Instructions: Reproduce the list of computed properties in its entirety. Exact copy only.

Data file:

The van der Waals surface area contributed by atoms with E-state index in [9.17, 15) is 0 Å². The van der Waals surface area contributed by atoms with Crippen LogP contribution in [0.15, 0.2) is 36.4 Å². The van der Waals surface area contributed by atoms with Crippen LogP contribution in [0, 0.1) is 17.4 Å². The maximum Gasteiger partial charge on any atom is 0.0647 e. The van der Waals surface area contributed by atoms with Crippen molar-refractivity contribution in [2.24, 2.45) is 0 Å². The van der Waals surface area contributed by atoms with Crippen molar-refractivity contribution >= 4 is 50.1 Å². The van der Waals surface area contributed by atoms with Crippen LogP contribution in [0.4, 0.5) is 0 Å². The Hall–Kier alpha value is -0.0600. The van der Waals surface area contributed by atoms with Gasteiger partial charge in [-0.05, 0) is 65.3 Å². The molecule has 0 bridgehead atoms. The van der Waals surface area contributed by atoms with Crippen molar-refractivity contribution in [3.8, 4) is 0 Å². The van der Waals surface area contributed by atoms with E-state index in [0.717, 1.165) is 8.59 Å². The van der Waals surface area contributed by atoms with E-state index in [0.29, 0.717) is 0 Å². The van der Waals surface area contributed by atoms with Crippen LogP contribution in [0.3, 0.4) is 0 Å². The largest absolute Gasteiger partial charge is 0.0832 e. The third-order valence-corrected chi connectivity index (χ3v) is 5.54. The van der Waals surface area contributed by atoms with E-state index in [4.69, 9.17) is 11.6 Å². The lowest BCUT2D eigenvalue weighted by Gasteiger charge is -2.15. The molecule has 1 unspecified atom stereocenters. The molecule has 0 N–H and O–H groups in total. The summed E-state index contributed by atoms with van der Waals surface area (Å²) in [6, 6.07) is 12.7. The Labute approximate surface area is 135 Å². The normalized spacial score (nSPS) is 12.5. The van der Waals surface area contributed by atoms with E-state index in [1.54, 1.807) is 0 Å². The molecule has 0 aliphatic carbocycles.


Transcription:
The van der Waals surface area contributed by atoms with E-state index in [9.17, 15) is 0 Å². The van der Waals surface area contributed by atoms with Crippen LogP contribution in [0.15, 0.2) is 36.4 Å². The van der Waals surface area contributed by atoms with Crippen LogP contribution in [0, 0.1) is 17.4 Å². The maximum Gasteiger partial charge on any atom is 0.0647 e. The van der Waals surface area contributed by atoms with Crippen molar-refractivity contribution in [2.24, 2.45) is 0 Å². The van der Waals surface area contributed by atoms with Crippen molar-refractivity contribution >= 4 is 50.1 Å². The van der Waals surface area contributed by atoms with Crippen LogP contribution in [0.4, 0.5) is 0 Å². The Hall–Kier alpha value is -0.0600. The van der Waals surface area contributed by atoms with Gasteiger partial charge in [-0.05, 0) is 65.3 Å². The molecule has 0 bridgehead atoms. The van der Waals surface area contributed by atoms with Crippen molar-refractivity contribution in [3.8, 4) is 0 Å². The van der Waals surface area contributed by atoms with E-state index in [0.717, 1.165) is 8.59 Å². The van der Waals surface area contributed by atoms with E-state index in [0.29, 0.717) is 0 Å². The van der Waals surface area contributed by atoms with Crippen LogP contribution in [0.3, 0.4) is 0 Å². The largest absolute Gasteiger partial charge is 0.0832 e. The third-order valence-corrected chi connectivity index (χ3v) is 5.54. The van der Waals surface area contributed by atoms with E-state index in [4.69, 9.17) is 11.6 Å². The lowest BCUT2D eigenvalue weighted by Gasteiger charge is -2.15. The molecule has 1 unspecified atom stereocenters. The molecule has 0 N–H and O–H groups in total. The summed E-state index contributed by atoms with van der Waals surface area (Å²) in [6, 6.07) is 12.7. The Labute approximate surface area is 135 Å². The normalized spacial score (nSPS) is 12.5. The van der Waals surface area contributed by atoms with E-state index in [1.54, 1.807) is 0 Å². The molecule has 0 aliphatic carbocycles.